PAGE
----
Up next, meet Cameron Browne. He’s an accomplished researcher who designs and studies games. Take a look at the many many games Cameron has created. The rules and descriptions are there, and Cameron sent along links to playable versions of a few, which you can find by clicking the pictures below.  For the third one, you’ll need to search for “Margo” or “Spargo.” For his research, Cameron investigates the possibilities of artificial intelligence, and how a computer can be used to generate games and puzzles.

Yavalath

Yavalath
description

Margo and Spargo

Margo and Spargo
description
description

Cameron is also an artist, and he has a page full of his graphic designs.  I found Cameron through his page of Truchet curves.  I love the way his pages are full of diagrams and just enough information to start making sense of things, even if it’s not perfectly clear.  Cameron also has MANY pages of wonderful fractal-ish graphics: Impossible Fractals, Cantor Knots, Fractal Board Games, Woven Horns, Efficient Trees, and on and on…  And he has agreed to do a Q&A with us, so please, submit a question. What are you wondering?

A Cantor Knot

A Cantor Knot

A Truchet curve "Mona Lisa"

A Truchet curve “Mona Lisa”

An "impossible" fractal

An “impossible” fractal

And, as if that wasn’t enough mathy awesomeness, check out this video about turning a sphere inside out.  A bit of personal history, I actually used this video  (though it was only on VHS back then, checked out from the library) as part of the research for my independent research project during my senior year of college.  It gets pretty tricky, but if you watch it all the way through it starts to make some sense.

Have a great week.  Bon appetit!

Reflection sheet – Andrew Hoyer, Cameron Browne, & Sphere Inversion

Temari, Function Families, and Clapping Music

Welcome to this week’s Math Munch!

Carolyn Yackel

Carolyn Yackel

As Justin mentioned last week, the Math Munch team had a blast at the MOVES conference last week.  I met so many lovely mathematicians and learned a whole lot of cool math. Let me introduce you to Carolyn Yackel. She’s a math professor at Mercer University in Georgia, and she’s also a mathematical fiber artist who specializes in the beautiful Temari balls you can see below or by clicking the link. Carolyn has exhibited at the Bridges conference, naturally, and her 2012 Bridges page contains an artist statement and some explanation of her art.

temari15 temari3 temari16

Icosidodecahedron

Icosidodecahedron

Truncated Dodecahedron

Truncated Dodecahedron

Cuboctahedron

Cuboctahedron

Temari is an ancient form of japanese folk art. These embroidered balls feature various spherical symmetries, and part of Carolyn’s work has been figure out how to create and exploit these symmetries on the sphere.  I mean how do you actually make it that symmetric? Can you see in the pictures above how the symmetry of the Temari balls mimic the Archimedean solids? Carolyn has even written about using Temari to teach mathematics, some of which you can read here, if you like.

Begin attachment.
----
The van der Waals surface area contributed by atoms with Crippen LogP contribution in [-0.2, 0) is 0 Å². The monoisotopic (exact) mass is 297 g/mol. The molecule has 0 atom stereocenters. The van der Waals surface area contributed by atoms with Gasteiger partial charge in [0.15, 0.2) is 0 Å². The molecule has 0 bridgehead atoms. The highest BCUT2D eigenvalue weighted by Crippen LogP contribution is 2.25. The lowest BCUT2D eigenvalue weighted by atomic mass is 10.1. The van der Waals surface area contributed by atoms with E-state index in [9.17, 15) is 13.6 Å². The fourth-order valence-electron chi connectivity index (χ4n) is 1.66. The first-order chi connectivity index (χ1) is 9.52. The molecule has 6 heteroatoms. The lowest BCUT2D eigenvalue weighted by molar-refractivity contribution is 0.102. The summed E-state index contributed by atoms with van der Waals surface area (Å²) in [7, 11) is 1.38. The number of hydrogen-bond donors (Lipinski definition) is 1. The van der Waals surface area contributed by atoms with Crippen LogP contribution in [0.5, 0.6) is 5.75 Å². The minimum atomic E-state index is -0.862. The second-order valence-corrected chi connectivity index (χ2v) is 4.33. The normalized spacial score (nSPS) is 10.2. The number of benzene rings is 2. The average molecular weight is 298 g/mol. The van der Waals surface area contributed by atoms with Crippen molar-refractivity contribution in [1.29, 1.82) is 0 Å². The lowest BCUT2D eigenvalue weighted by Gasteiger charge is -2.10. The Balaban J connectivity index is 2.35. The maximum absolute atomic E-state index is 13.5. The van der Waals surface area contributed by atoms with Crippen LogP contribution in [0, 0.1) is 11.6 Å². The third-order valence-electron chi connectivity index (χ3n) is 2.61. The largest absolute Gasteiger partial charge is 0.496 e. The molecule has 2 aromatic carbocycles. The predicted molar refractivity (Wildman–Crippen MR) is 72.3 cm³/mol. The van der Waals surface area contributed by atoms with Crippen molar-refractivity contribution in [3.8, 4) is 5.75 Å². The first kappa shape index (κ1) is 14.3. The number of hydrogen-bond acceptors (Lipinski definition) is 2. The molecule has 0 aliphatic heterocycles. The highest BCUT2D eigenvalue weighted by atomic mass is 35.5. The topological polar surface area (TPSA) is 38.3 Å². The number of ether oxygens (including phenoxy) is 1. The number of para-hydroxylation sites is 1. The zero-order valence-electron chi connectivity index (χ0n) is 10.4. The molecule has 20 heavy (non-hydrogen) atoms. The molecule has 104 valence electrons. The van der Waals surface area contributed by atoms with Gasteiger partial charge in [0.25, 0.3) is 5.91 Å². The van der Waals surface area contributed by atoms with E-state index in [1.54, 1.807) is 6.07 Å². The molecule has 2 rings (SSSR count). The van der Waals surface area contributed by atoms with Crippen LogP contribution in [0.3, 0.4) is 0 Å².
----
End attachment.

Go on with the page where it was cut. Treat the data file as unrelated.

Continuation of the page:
Read Carolyn Yackel’s Q&A with Math Munch.

 

Edmund Harriss

Edmund Harriss

Up next, you may remember Edmund Harriss from this post, and you might recall Desmos from this post. Well the two have come together! On his blog, Maxwell’s Demon, Edmund shared a whole bunch of interactive graphs from Desmos, in a post he called “Form Follows Function.” Click on the link to read the article, and click on the images to get graphs full of sliders you can move to alter the images. In fact, you can even alter the equations that generate them, so dig in, play some, and see what you can figure out.

graph2 graph1 graph3

Finally, I want to share a piece of music I really love. “Clapping Music” was written by Steve Reich in 1972. It is considered minimalist music, perhaps because it features two performers doing nothing but clapping. If you watch this performance of “Clapping Music” first (and I suggest you do) it might just sound like a bunch of jumbled clapping. But the clapping is actually built out of some very simple and lovely mathematical patterns. Watch the video below and you’ll see what I mean.

Did you see the symmetries in the video? I noticed that even though the pattern shifts, it’s always the same backwards as forwards. And I also noticed that the whole piece is kind of the same forwards and backwards, because of the way that the pattern lines back up with itself. Watch again and see if you get what I mean.

Bonus: Math teacher, Greg Hitt tweeted me about “Clapping Music” and shared this amazing performance by six bounce jugglers!!!  It’s cool how you can really see the patterns in the live performance.

I hope you find something you love and dig in. Bon appetit!

Yang Hui, Pascal, and Eusebeia

Yanghui_triangleWelcome to this week’s Math Munch! I’ve got some mathematical history, an interactive visualization site, some math art, and a mathematical story from the fourth dimension for you.

Yang Hui's Triangle animated

First, take a look at the animation and picture above. What do you notice? This is sometimes called Pascal’s Triangle (click for background info and cool properties of the triangle.) It’s named for Blaise Pascal, the mathematician who published a treatise on its properties in 1653. (Click here for some history of Pascal’s life and work.)

Yang Hui

Yang Hui

BUT actually, Pascal wasn’t the first to play with the triangle. Yang Hui, a 13th century Chinese mathematician, published writings about the triangle more than 500 years earlier! Maybe we ought to be calling it Yang Hui’s Triangle! The picture above is the original image from Yang Hui’s 13th century book. (Also look at the way the Chinese did numbers at that time. Can you see out how it works at all?)  Edit: David Masunaga sent us an email telling us about an error in Yang Hui’s chart.  He says some editors will even correct the error before publishing.  Can you find the mistake?

I bring this all up, because I found a neat website that illustrates patterns in this beautiful triangle. Justin posted before on the subject, including this wonderful link to a page of visual patterns in Yang Hui’s triangle. But I found a website that lets you explore the patterns on your own! The website lets you pick a number and then it colors all of its multiples in the triangle. Below you can see the first 128 lines of the triangle with different multiples colored. NOW YOU TRY!

2s

Evens

Multiples of 4

Multiples of 4

Ends in 5 or 0

Ends in 5 or 0

* * *

Recently, I’ve been working on a series of artworks based on the Platonic and Archimedean solids. You can see three below, but I’ll share many more in the future. These are compass and straight-edge constructions of the solids, viewed along various axes of rotational symmetry.